Teaching different learners

Highlands: After 10 years of capacity enrollment, a private school for learning-disabled children is ready to expand.

Education Beat

News from Harford County schools and colleges

September 18, 2005|By Cassandra A. Fortin | Cassandra A. Fortin,SPECIAL TO THE SUN

A.J. Ginley's learning disability led to academic struggles in public school and continuing battles between his mother and his reading teacher.

Lori Ginley decided she had to take a drastic step: The Bel Air resident took out a 20-year loan for $20,000 to pay tuition for her son to attend Highlands School, a private institution in Street designed for children with a range of learning disorders.

"If we didn't do this now, he'd slip through the cracks," Ginley said. "I realize that second grade is costing me more than four years at a state college, but he needs help now."

In growing numbers, parents of children with learning disabilities are turning to the Highlands School. The school is designed for children with potential for average to above-average achievement who exhibit difficulties in areas such as language processing, reading and spelling, speech, attention and concentration, short- and long-term memory, and study and social skills.

And after 10 years of capacity enrollment, school officials have launched an $8 million fundraising campaign called "Building on the Dream" to pay for a new 40,000-square-foot facility scheduled to open in fall 2007. It will be located on 18.5 acres on the former Boniface farm on Route 543.

The facility will be able to accommodate 125 students in kindergarten through eighth grade, and include 13 classrooms, instructional centers, media, art and music centers, testing and therapy rooms, and a science lab.

About $2.2 million has been raised.

The new facility would represent a significant upgrade to the current school. To passers-by, Highlands is easy to miss: Nestled on the second floor of an old school building, it consists of just four classrooms.

But parents willing to pay the annual $19,500 tuition say Highlands can be the difference between learning and not learning. The school's reputation for helping children perform at grade level in an average of two years or less has been the catalyst for growth.

"What really appeals to me is that my son came here with few skills, and in as few as two years, he'll have the skills and confidence he needs to be mainstreamed into any private school we want to place him in," said Argiro Trintis of Abingdon.

The school's founders believed there was a need for such a facility, but they were unsure of the response they'd get and didn't want to commit to a permanent site without testing their program first.

"Since we started our program, we are seeing younger populations of students," said Beth Maahs-Hoagberg, who founded the school with Annette Maurits, Joanne Parrott and Vicki Whitaker. "For years, pediatricians have been telling parents their child is a late bloomer, and parents are starting to realize much sooner that this isn't the case, and they come to us for help earlier and earlier."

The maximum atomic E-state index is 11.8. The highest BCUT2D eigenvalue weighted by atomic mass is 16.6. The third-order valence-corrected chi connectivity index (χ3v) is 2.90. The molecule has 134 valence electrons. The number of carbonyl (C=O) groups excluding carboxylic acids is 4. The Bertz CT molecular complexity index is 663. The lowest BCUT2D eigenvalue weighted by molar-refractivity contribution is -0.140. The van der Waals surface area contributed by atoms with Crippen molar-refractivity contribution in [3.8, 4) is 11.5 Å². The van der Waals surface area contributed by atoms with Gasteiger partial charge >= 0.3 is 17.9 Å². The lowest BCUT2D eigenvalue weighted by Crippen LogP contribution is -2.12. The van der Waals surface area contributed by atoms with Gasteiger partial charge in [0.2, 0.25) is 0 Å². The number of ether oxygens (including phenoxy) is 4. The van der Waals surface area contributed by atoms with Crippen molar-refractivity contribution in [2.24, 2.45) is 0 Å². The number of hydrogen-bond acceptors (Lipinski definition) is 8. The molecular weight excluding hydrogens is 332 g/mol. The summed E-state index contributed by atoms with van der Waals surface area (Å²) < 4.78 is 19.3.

The school opened in 1996 with six students and the motto, "A child who learns differently needs to be taught differently." Today, the school has 38 students, including many from across Harford and Baltimore counties.

Eight-year-old Basilios Trintis came to the school with central auditory processing problems that didn't affect his language comprehension but made expression and articulation difficult.

"When my son started at Highlands he was doing math at a pre-K level," Argiro Trintis said. "By the end of his first year, he was at a second-grade level. I have always believed he had the ability to be successful academically; he just needed something like Highlands to learn how to be."

The average stay at the school is two years, though Basilios likely will attend for three years.

"It's so wonderful to know that when he is finally mainstreamed he will be where he needs to be academically," Argiro Trintis said.

The curriculum includes verbalization and visualization principles that are designed for children with dyslexia or other learning disabilities.

The school day is set up in 50-minute sessions: three in the morning and three in the afternoon. In the morning sessions, the second- and third-graders are partitioned off into groups of two or three, and have a certified teacher working with them. Then in the afternoon the partitions are removed, and the group size increases to 11 or 12.

Garrett Porte, a fifth-grader, said the small classes suit him fine.

"When I was at my other school, the class was too big and the teacher never had time to help me," said Garrett. "Here, I have a teacher to help me anytime I need her."

Another aspect of the school that parents and students find appealing are the multisensory lessons.

In the second- and third-grade classroom, each table has a pan with blue sand in it. Instead of using paper, the students write letters in the sand, giving them a tactile, visual and auditory learning experience.

Paula Carmody prepares lesson plans she calls "bus trips" in her social studies class. When she teaches the regions of the United States, she tapes a U.S. map on the floor. The students color the regions on paper maps and then the children jump on the regions on the floor map. Carmody also gives her students experiences they might have if they visited a state.

"When we study Maine, we have blueberries and sometimes even lobster when someone donates it to us," said Carmody.

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